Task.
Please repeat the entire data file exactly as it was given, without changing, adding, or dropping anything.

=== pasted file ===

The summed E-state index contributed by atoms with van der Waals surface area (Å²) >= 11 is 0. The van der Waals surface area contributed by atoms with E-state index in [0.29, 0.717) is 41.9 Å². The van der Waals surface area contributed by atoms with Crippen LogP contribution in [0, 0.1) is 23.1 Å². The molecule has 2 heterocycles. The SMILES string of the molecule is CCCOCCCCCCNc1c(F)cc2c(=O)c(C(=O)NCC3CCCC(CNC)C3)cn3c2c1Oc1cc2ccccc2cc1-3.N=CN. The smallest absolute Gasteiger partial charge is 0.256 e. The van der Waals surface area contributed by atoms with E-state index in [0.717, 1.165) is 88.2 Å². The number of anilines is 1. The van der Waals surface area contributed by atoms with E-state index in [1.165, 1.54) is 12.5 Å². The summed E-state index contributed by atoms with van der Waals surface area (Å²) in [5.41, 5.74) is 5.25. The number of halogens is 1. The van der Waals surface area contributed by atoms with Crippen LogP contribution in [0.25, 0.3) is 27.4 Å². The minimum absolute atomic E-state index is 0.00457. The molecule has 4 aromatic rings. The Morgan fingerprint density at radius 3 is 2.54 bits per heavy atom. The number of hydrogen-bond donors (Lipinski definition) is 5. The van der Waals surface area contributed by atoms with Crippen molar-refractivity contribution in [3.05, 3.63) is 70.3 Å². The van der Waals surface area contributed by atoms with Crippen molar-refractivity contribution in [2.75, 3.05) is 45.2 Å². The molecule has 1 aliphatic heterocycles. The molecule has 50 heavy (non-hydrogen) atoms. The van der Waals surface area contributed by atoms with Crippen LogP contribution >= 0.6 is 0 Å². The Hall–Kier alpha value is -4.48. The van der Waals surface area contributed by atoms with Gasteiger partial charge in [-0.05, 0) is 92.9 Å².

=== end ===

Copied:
The summed E-state index contributed by atoms with van der Waals surface area (Å²) >= 11 is 0. The van der Waals surface area contributed by atoms with E-state index in [0.29, 0.717) is 41.9 Å². The van der Waals surface area contributed by atoms with Crippen LogP contribution in [0, 0.1) is 23.1 Å². The molecule has 2 heterocycles. The SMILES string of the molecule is CCCOCCCCCCNc1c(F)cc2c(=O)c(C(=O)NCC3CCCC(CNC)C3)cn3c2c1Oc1cc2ccccc2cc1-3.N=CN. The smallest absolute Gasteiger partial charge is 0.256 e. The van der Waals surface area contributed by atoms with E-state index in [0.717, 1.165) is 88.2 Å². The number of anilines is 1. The van der Waals surface area contributed by atoms with E-state index in [1.165, 1.54) is 12.5 Å². The summed E-state index contributed by atoms with van der Waals surface area (Å²) in [5.41, 5.74) is 5.25. The number of halogens is 1. The van der Waals surface area contributed by atoms with Crippen LogP contribution in [0.25, 0.3) is 27.4 Å². The minimum absolute atomic E-state index is 0.00457. The molecule has 4 aromatic rings. The Morgan fingerprint density at radius 3 is 2.54 bits per heavy atom. The number of hydrogen-bond donors (Lipinski definition) is 5. The van der Waals surface area contributed by atoms with Crippen molar-refractivity contribution in [3.05, 3.63) is 70.3 Å². The van der Waals surface area contributed by atoms with Crippen molar-refractivity contribution in [2.75, 3.05) is 45.2 Å². The molecule has 1 aliphatic heterocycles. The molecule has 50 heavy (non-hydrogen) atoms. The van der Waals surface area contributed by atoms with Crippen LogP contribution >= 0.6 is 0 Å². The Hall–Kier alpha value is -4.48. The van der Waals surface area contributed by atoms with Gasteiger partial charge in [-0.05, 0) is 92.9 Å².